Increased throughput: A $7M opportunity for manufacturers

An increasing number of companies see digital transformation (DX) initiatives as a way to improve manufacturing throughput. It’s important for manufacturing organizations to understand where such investments can improve the entire production process. This is the second post in a series highlighting the findings from Lifecycle Insights’ 2021 Return on Investment (ROI) of DX Study, including calculating the financial impact on a fictional part manufacturer for illustration.

This post is part of a continuing series focusing on the impact of digital transformation initiatives on manufacturing. Make sure to check out the first post in this series, What is driving Digital Transformation today?

The ROI of DX Study

The 2021 ROI of DX study was conducted to better understand why, where, and how manufacturing organizations are adopting different DX initiatives. To highlight essential trends in investments, the respondents were split into different groups according to their DX initiatives activities.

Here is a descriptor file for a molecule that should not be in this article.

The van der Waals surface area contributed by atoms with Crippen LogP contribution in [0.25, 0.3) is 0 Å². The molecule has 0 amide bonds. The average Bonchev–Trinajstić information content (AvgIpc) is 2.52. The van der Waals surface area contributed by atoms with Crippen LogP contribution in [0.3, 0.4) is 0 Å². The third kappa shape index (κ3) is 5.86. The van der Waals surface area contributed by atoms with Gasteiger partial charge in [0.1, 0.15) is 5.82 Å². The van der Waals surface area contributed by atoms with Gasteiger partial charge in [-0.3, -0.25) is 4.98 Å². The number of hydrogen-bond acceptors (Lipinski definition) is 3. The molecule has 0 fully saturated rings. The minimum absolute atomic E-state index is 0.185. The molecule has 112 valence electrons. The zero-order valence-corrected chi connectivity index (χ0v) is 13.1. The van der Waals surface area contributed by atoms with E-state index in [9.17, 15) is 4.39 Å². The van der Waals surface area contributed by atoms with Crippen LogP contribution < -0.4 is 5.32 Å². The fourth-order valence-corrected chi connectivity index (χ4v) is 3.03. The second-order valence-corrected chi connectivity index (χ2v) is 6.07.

To split respondents into groups, respondents were awarded points for each DX initiative investment. Those points were then summed to create a DX initiative investment score. Separately, respondents were awarded points for each investment in technology solutions that support DX initiatives. These points were tallied to create a technology investment score. The DX initiative investment score and the technology investment score were then multiplied to give each respondent an overall index score on DX progress. Lifecycle Insights then segmented the respondents into three groups by index score: least progressive, moderately progressive, and most progressive.